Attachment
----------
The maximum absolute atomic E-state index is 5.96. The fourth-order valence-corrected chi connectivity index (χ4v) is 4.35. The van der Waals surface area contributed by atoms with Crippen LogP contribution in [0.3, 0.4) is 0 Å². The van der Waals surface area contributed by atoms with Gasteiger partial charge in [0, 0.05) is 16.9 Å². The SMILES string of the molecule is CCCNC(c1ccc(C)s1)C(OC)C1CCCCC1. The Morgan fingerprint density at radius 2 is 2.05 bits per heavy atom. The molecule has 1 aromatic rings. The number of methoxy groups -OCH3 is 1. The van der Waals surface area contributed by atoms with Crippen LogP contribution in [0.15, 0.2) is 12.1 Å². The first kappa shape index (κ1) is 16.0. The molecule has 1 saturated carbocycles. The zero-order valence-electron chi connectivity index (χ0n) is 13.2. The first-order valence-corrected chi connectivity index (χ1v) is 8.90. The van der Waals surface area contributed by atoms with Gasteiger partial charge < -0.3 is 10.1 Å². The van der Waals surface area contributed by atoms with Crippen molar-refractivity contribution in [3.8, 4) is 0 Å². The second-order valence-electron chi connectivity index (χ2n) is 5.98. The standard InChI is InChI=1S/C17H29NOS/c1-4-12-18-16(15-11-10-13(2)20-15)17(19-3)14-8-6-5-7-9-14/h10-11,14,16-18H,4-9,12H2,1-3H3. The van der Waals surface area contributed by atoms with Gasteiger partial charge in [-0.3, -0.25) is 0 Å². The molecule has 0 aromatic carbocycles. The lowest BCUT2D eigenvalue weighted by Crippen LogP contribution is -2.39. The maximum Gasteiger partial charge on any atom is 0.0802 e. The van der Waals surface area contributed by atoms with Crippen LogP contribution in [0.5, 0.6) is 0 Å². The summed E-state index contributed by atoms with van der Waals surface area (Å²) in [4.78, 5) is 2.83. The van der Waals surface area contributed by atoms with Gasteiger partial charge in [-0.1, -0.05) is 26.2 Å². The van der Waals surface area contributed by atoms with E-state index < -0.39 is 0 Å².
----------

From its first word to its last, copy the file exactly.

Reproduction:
The maximum absolute atomic E-state index is 5.96. The fourth-order valence-corrected chi connectivity index (χ4v) is 4.35. The van der Waals surface area contributed by atoms with Crippen LogP contribution in [0.3, 0.4) is 0 Å². The van der Waals surface area contributed by atoms with Gasteiger partial charge in [0, 0.05) is 16.9 Å². The SMILES string of the molecule is CCCNC(c1ccc(C)s1)C(OC)C1CCCCC1. The Morgan fingerprint density at radius 2 is 2.05 bits per heavy atom. The molecule has 1 aromatic rings. The number of methoxy groups -OCH3 is 1. The van der Waals surface area contributed by atoms with Crippen LogP contribution in [0.15, 0.2) is 12.1 Å². The first kappa shape index (κ1) is 16.0. The molecule has 1 saturated carbocycles. The zero-order valence-electron chi connectivity index (χ0n) is 13.2. The first-order valence-corrected chi connectivity index (χ1v) is 8.90. The van der Waals surface area contributed by atoms with Gasteiger partial charge < -0.3 is 10.1 Å². The van der Waals surface area contributed by atoms with Crippen molar-refractivity contribution in [3.8, 4) is 0 Å². The second-order valence-electron chi connectivity index (χ2n) is 5.98. The standard InChI is InChI=1S/C17H29NOS/c1-4-12-18-16(15-11-10-13(2)20-15)17(19-3)14-8-6-5-7-9-14/h10-11,14,16-18H,4-9,12H2,1-3H3. The van der Waals surface area contributed by atoms with Gasteiger partial charge in [-0.3, -0.25) is 0 Å². The molecule has 0 aromatic carbocycles. The lowest BCUT2D eigenvalue weighted by Crippen LogP contribution is -2.39. The maximum Gasteiger partial charge on any atom is 0.0802 e. The van der Waals surface area contributed by atoms with Crippen LogP contribution in [0.5, 0.6) is 0 Å². The summed E-state index contributed by atoms with van der Waals surface area (Å²) in [4.78, 5) is 2.83. The van der Waals surface area contributed by atoms with Gasteiger partial charge in [-0.1, -0.05) is 26.2 Å². The van der Waals surface area contributed by atoms with E-state index < -0.39 is 0 Å².